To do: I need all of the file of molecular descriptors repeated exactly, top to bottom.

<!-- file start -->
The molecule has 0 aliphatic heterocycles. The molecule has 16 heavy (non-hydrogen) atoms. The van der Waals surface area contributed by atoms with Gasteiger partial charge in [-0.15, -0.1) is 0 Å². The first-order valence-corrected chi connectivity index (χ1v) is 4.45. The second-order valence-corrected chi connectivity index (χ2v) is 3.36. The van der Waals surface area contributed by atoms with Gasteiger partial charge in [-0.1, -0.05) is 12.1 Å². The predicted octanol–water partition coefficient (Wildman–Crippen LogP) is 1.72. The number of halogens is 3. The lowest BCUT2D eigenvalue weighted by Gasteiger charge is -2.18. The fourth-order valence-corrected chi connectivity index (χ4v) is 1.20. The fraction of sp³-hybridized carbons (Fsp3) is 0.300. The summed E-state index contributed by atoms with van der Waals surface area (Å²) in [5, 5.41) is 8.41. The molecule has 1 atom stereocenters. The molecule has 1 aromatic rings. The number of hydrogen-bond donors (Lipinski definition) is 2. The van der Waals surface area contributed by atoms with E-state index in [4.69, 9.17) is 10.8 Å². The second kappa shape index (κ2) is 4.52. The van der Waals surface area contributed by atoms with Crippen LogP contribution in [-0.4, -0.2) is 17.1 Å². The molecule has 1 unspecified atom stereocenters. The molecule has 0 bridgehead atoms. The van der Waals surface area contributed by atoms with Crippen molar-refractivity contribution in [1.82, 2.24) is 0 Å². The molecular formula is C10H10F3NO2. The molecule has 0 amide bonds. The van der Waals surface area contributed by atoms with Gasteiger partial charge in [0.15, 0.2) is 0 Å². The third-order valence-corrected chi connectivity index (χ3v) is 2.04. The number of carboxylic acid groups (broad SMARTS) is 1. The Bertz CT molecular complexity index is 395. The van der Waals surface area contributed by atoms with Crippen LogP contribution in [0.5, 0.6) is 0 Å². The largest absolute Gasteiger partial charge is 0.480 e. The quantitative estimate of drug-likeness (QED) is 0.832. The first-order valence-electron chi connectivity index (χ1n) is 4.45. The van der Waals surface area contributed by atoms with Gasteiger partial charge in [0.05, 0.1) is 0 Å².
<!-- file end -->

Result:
The molecule has 0 aliphatic heterocycles. The molecule has 16 heavy (non-hydrogen) atoms. The van der Waals surface area contributed by atoms with Gasteiger partial charge in [-0.15, -0.1) is 0 Å². The first-order valence-corrected chi connectivity index (χ1v) is 4.45. The second-order valence-corrected chi connectivity index (χ2v) is 3.36. The van der Waals surface area contributed by atoms with Gasteiger partial charge in [-0.1, -0.05) is 12.1 Å². The predicted octanol–water partition coefficient (Wildman–Crippen LogP) is 1.72. The number of halogens is 3. The lowest BCUT2D eigenvalue weighted by Gasteiger charge is -2.18. The fourth-order valence-corrected chi connectivity index (χ4v) is 1.20. The fraction of sp³-hybridized carbons (Fsp3) is 0.300. The summed E-state index contributed by atoms with van der Waals surface area (Å²) in [5, 5.41) is 8.41. The molecule has 1 atom stereocenters. The molecule has 1 aromatic rings. The number of hydrogen-bond donors (Lipinski definition) is 2. The van der Waals surface area contributed by atoms with E-state index in [4.69, 9.17) is 10.8 Å². The second kappa shape index (κ2) is 4.52. The van der Waals surface area contributed by atoms with Crippen LogP contribution in [-0.4, -0.2) is 17.1 Å². The molecule has 1 unspecified atom stereocenters. The molecule has 0 bridgehead atoms. The van der Waals surface area contributed by atoms with Crippen molar-refractivity contribution in [1.82, 2.24) is 0 Å². The molecular formula is C10H10F3NO2. The molecule has 0 amide bonds. The van der Waals surface area contributed by atoms with Gasteiger partial charge in [0.15, 0.2) is 0 Å². The third-order valence-corrected chi connectivity index (χ3v) is 2.04. The number of carboxylic acid groups (broad SMARTS) is 1. The Bertz CT molecular complexity index is 395. The van der Waals surface area contributed by atoms with Crippen LogP contribution in [0.5, 0.6) is 0 Å². The largest absolute Gasteiger partial charge is 0.480 e. The quantitative estimate of drug-likeness (QED) is 0.832. The first-order valence-electron chi connectivity index (χ1n) is 4.45. The van der Waals surface area contributed by atoms with Gasteiger partial charge in [0.05, 0.1) is 0 Å².